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Direct Communication is Best, but the Benefits May Take Time

Imagine that in a recent discussion your partner said to you, “I get really frustrated when you interrupt me sometimes. I know you don’t do it on purpose, but it makes me feel like you’re not listening or that my feelings aren’t important. Maybe in the future you could wait to see if I’ve had my say before you share your thoughts?” How would this make you feel? Perhaps you might appreciate that your partner put his/her concerns fairly nicely (s/he could have, for example, said, “For crying out loud, stop interrupting me! Don’t you ever listen to me or care about my feelings? It makes me wonder why I even bother with you!”), but chances are it would still feel bad in the short-term to find out that your partner is upset about something you’re doing. But now imagine that you pay attention to what your partner said, and over time you make sure that you listen to and acknowledge your partner’s thoughts without interrupting. It’s likely that down the road, the two of you will be much more satisfied with your relationship, in part because of the direct way your partner communicated with you when s/he asked you to change your behavior.

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Hot and Cold: Fluctuations in Satisfaction Lead to Breakups

Last month we put out a call to students attending the annual SPSP conference in Austin, Texas, saying that we'd pay the conference registration for the student who wrote the best "Quickie" for the site. After a blind review process of the many entries, we are excited to announce that we have selected a winner: Allison Farrell, a doctoral candidate from the University of Minnesota. Congratulations!

You can read Allie's winning write-up below:

Everyone knows relationship lows are hard, but could highs be bad too? Individuals in newly formed romantic couples rated their relationship satisfaction every week for 10 weeks, and then reported whether they were still in the relationship 4 months later. Lower satisfaction overall and declines over time predicted breakups, but so did fluctuations in satisfaction. Individuals whose satisfaction ratings increased and decreased wildly from week to week, even if they were generally highly satisfied, were more likely to see their relationships end than those with more stable satisfaction levels. Katy Perry was right: hot and cold relationships are tough!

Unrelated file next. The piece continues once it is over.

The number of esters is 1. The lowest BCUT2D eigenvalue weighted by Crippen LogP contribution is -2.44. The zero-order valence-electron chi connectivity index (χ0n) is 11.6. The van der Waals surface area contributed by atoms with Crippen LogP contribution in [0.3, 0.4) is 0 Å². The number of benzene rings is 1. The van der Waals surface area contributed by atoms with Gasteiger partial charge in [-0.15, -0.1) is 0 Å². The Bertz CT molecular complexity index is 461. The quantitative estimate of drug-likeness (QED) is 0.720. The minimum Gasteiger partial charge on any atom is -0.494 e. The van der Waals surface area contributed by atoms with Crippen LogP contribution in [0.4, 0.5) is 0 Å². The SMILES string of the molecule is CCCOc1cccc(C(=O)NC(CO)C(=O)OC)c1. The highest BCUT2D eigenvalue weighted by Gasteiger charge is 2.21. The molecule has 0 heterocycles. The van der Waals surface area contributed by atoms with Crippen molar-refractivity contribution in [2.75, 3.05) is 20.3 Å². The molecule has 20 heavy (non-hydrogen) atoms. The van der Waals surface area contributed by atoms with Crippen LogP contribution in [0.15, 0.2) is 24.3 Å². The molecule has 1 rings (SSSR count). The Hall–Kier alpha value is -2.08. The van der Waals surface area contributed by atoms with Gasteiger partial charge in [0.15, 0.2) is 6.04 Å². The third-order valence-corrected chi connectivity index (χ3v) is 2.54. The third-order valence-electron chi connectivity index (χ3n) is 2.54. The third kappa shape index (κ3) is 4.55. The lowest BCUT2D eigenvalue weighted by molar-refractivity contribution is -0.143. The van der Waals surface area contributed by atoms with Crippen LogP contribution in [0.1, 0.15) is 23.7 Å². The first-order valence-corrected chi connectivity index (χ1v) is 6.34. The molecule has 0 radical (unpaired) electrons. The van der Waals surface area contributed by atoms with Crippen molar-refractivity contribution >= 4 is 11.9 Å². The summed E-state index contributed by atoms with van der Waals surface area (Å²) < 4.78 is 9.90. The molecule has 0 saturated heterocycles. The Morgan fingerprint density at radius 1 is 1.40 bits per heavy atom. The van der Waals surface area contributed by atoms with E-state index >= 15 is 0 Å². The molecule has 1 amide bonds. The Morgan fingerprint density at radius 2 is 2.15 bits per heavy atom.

Arriaga, X.B. (2001). The ups and downs of dating: Fluctuations in satisfaction in newly formed romantic relationships. Journal of Personality and Social Psychology, 80, 754-765.


Communication Strategies In Relationships: What Are They, and Which Is Best?

Communication is an important part of romantic relationships, especially when navigating conflict or when trying to change a partner’s behavior. Although dealing with these issues can sometimes be distressing, it can also serve as an opportunity for you and your partner to learn about each other and improve your relationship.1 Indeed, by the end of this article, I hope it is clear that what matters most is not the presence of conflict itself, but rather how you and your partner handle the conflict (i.e., the communication strategies you use). 

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Knowing the Fate of Your Marriage: It’s Automatic

If I say that this post is about “unconscious feelings toward romantic partners,” you’d probably think that I’m about to serve up a big plate of Freud with a side of some repressed memories. Rest assured, I’m not going to get all “dreams and cigars” on you, but new research, published in the journal Science1 suggests that our unconscious feelings about our partners might be the Magic 8-Ball when it comes to future marriage satisfaction. The media has characterized this research as “knowing in your gut” whether you marriage will succeed (see here for an example), but we assure you that your stomach has nothing to do with it. 

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The Benefits of Practicing Compassionate Love in Our Relationships: Relationship Matters Podcast 28

In the 28th installment of SAGE's Relationship Matters podcast, hosted by Dr. Bjarne Holmes of Champlain College, Professor Harry Reis (University of Rochester) discusses how and why everyday acts of compassionate love benefit our relationships.

In collaboration with Michael Maniaci and Ronald Rogge (also of the Univ. of Rochester), the researchers asked 175 newlywed couples to complete daily diaries for a period of two weeks. In each daily diary participants reported on their own compassionate acts as well as their perception of their partners’ compassionate acts.